ISIS Beatle tells murdered UK aid worker's daughter his last words

ISIS ‘Beatle’ told his victim’s daughter that his last words were ‘can you make it quick?’ while Jihadi John delayed beheading to film propaganda

  • Daughter of UK aid worker murdered by ISIS militants reveals last words 
  • Bethany Haines said her father David asked Jihadi John to ‘make it quick’
  • Details of his final moments were recalled to her by terrorist Alexanda Kotey 

The devastated daughter of a British aid worker brutally by Islamic State militants dubbed ‘the Beatles’ has learned of her father’s final chilling plea to his captors before being put to death by Jihadi John.

Bethany Haines said her father David asked the ringleader of the terror cell Mohammed Emwazi, known as Jihadi John, to ‘make it quick’ when he was led away to be killed in 2014.

Details of his final moments were recalled to her in a two-hour US meeting with UK-born terrorist Alexanda Kotey in Virginia.

Kotey, 37, was jailed for life in April for his part in the torture and murder of western hostages. 

An emotional Miss Haines, 24, told ITV News: ‘He [Kotey] told me that Jihadi John had been away to execute my father and my father knew what was coming, closed his eyes, and said, “Can you make it quick?” I can picture him saying that, in his orange jumpsuit, with his eyes closed. I can picture him saying, “Please make it quick”.’

She also said Kotey revealed that her father’s death was delayed to give his killers time to film from different angles for their gruesome propaganda video, which sent shockwaves around the world. 

Former RAF worker Mr Haines, from Perth, was captured by militants in Syria in March 2013 while delivering aid to the war-torn country. His remains have never been discovered.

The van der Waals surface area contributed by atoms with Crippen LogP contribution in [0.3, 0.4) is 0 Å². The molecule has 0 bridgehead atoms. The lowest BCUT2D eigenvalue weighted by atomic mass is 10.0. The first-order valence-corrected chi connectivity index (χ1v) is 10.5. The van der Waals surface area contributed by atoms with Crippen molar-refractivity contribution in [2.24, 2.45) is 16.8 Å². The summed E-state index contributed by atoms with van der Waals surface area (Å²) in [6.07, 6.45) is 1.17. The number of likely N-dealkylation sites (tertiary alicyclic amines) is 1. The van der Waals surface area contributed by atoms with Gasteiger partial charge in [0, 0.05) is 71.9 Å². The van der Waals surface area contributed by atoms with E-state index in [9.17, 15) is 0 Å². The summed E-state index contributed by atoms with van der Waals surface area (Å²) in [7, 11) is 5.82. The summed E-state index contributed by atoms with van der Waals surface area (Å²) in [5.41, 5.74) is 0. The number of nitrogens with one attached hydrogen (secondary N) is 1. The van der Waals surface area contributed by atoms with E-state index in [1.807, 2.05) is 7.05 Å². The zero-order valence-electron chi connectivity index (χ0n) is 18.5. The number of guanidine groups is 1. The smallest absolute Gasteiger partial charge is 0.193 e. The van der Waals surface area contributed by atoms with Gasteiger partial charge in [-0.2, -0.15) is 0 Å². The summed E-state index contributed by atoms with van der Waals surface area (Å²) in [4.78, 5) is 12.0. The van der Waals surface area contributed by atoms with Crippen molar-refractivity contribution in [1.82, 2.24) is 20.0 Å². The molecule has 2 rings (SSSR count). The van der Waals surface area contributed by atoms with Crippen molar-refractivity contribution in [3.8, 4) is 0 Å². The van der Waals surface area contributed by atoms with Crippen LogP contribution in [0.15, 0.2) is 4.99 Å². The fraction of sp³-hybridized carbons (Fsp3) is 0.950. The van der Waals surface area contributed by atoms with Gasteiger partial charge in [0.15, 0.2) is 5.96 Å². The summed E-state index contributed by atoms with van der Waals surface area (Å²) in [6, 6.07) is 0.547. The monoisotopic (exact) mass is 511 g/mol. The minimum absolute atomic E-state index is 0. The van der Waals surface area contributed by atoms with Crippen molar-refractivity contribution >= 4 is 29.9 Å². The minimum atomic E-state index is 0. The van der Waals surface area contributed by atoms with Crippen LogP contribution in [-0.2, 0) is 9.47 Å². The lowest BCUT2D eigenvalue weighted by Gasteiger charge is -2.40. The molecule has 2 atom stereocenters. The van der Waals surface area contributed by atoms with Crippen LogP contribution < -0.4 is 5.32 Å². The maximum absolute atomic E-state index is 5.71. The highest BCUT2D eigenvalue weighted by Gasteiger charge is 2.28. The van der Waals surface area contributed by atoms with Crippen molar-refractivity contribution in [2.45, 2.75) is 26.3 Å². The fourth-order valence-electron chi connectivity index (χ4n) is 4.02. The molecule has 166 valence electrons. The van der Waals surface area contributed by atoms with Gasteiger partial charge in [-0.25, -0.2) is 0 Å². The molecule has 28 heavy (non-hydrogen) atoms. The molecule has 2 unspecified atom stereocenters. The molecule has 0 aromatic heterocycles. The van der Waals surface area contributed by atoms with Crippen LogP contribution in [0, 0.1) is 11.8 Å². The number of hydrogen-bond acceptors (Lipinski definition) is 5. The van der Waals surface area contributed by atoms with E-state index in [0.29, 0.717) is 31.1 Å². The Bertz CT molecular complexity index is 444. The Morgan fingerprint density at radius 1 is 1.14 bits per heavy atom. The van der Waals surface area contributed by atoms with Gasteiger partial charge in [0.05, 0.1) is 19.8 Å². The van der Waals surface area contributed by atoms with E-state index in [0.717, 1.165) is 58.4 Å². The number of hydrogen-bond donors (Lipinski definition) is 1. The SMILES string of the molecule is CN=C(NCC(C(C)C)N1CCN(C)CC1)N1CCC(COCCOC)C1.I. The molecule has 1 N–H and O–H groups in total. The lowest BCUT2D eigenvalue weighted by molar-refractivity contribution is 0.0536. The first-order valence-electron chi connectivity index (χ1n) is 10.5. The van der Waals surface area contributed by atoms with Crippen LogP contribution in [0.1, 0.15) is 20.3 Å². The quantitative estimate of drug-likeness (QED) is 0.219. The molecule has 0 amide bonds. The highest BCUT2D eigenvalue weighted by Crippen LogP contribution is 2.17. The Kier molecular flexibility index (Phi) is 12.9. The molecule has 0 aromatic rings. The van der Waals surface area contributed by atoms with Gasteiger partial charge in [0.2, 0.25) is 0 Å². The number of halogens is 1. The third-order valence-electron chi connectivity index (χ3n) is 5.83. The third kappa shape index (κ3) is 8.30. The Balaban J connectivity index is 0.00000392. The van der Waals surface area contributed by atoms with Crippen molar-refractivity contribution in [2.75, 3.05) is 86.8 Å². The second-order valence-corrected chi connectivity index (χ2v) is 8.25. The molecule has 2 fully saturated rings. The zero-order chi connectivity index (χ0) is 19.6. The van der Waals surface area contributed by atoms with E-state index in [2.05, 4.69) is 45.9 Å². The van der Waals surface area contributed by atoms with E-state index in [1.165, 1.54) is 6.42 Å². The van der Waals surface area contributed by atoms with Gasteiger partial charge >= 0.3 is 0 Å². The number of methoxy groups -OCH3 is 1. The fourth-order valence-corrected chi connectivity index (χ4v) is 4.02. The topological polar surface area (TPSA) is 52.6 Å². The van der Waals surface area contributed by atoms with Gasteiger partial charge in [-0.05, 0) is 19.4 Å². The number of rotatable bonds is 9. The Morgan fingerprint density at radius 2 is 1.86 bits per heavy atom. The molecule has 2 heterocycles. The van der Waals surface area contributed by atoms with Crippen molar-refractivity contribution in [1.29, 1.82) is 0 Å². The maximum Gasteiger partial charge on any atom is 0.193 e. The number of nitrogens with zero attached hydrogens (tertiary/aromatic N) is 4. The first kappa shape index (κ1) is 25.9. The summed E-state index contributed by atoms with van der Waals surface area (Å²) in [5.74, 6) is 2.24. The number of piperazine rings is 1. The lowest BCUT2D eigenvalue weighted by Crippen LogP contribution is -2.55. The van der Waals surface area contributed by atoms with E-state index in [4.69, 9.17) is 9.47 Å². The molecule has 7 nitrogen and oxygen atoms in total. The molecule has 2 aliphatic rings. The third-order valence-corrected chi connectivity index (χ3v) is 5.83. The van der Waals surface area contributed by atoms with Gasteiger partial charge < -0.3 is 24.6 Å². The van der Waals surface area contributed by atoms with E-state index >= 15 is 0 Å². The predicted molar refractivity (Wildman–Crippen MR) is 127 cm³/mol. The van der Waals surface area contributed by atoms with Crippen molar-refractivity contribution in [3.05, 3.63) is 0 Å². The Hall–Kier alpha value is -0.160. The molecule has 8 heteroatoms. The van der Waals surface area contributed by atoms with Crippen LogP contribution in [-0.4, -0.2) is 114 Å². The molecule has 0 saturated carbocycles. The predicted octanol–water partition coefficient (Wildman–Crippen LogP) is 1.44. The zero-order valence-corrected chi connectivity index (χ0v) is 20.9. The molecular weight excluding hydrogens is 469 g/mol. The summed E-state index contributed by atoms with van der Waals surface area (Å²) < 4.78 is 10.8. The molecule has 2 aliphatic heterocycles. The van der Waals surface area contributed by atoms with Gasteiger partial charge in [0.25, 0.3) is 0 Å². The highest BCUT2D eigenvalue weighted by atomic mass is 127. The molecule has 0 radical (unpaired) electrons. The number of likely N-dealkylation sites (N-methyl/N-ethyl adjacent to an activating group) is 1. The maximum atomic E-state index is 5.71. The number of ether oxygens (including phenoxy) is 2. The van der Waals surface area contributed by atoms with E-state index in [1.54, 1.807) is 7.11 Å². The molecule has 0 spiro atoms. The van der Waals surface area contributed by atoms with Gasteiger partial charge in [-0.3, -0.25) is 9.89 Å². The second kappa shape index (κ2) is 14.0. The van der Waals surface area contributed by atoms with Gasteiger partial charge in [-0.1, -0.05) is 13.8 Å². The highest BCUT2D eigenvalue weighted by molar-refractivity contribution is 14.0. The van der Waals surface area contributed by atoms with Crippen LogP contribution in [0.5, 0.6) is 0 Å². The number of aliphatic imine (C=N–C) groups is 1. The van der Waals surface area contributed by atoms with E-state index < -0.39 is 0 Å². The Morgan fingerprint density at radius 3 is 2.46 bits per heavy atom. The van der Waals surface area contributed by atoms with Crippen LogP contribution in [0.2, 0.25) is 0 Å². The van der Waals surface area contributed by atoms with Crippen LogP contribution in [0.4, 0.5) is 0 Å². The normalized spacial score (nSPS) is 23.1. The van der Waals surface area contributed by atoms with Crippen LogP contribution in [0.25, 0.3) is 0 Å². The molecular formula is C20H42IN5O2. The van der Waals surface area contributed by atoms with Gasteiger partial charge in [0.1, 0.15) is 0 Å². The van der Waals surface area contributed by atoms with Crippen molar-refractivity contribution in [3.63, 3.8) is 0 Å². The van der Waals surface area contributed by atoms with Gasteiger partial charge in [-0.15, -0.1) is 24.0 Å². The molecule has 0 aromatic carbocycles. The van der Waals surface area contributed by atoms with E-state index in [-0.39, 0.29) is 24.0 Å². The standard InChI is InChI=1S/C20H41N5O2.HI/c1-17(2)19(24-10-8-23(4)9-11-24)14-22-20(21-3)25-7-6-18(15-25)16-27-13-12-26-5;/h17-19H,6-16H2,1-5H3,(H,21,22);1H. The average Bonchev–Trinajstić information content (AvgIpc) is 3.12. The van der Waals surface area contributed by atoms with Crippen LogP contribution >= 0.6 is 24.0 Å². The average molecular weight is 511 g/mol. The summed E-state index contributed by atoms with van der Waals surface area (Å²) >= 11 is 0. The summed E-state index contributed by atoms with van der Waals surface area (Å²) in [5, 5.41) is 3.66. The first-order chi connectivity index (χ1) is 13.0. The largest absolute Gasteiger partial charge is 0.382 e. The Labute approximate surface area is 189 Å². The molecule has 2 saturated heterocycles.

Bethany Haines said her father’s final wish was recalled to her during a two-hour face-to-face meeting with Londoner Alexanda Kotey in Virginia, US, where he was jailed in April for his part in the torture and murder of western hostages

Bethany Haines, the daughter of David Haines, who was murdered by Islamic State militants

Bethany Haines with father David Haines

The brother of murdered aid worker David Haines has said that seeing a member of the ISIS Beatles who killed his sibling jailed for life brought him ‘a sense of closure’.

Mike Haines, 55, joined the families of other victims in court in Alexandria, Virginia, last week as Londoner Alexanda Kotey was sentenced for his role in the terror cell’s murder of four hostages.

Appearing on ITV’s Good Morning Britain in May, Mr Haines told hosts Kate Garraway and Richard Madeley how he ‘expected to feel hate and anger’.

He said: ‘I expected to feel anger, I expected to feel hate. When I faced him it was grim satisfaction that he was in a court of law with his rights held up to the highest degree. It was a sense of closure.’

Mr Haines also revealed how the trauma of his brothers execution effectively killed his parents.

‘My mum slowly gave up on life and she slowly faded away until her death,’ he said.

‘My dad…in the 48 hours after I told my parents that David had gone, his dementia got so much worse…again he slowly faded.’

Miss Haines said Kotey told her he had followed her father for a couple of days before abducting him, and apologised for his role in the murder. She said: ‘I asked for an apology.

‘I pressed on with it and eventually he did say, “I am sorry for” – he just used my words for it – “abducting and hurting your dad”. Did he mean it? No.’

Kotey may yet be brought back to the UK to be charged with the deaths of other hostages, including Mr Haines.

Kotey’s co-defendant, El Shafee Elsheikh, 33, will be sentenced in August for his role in the plot.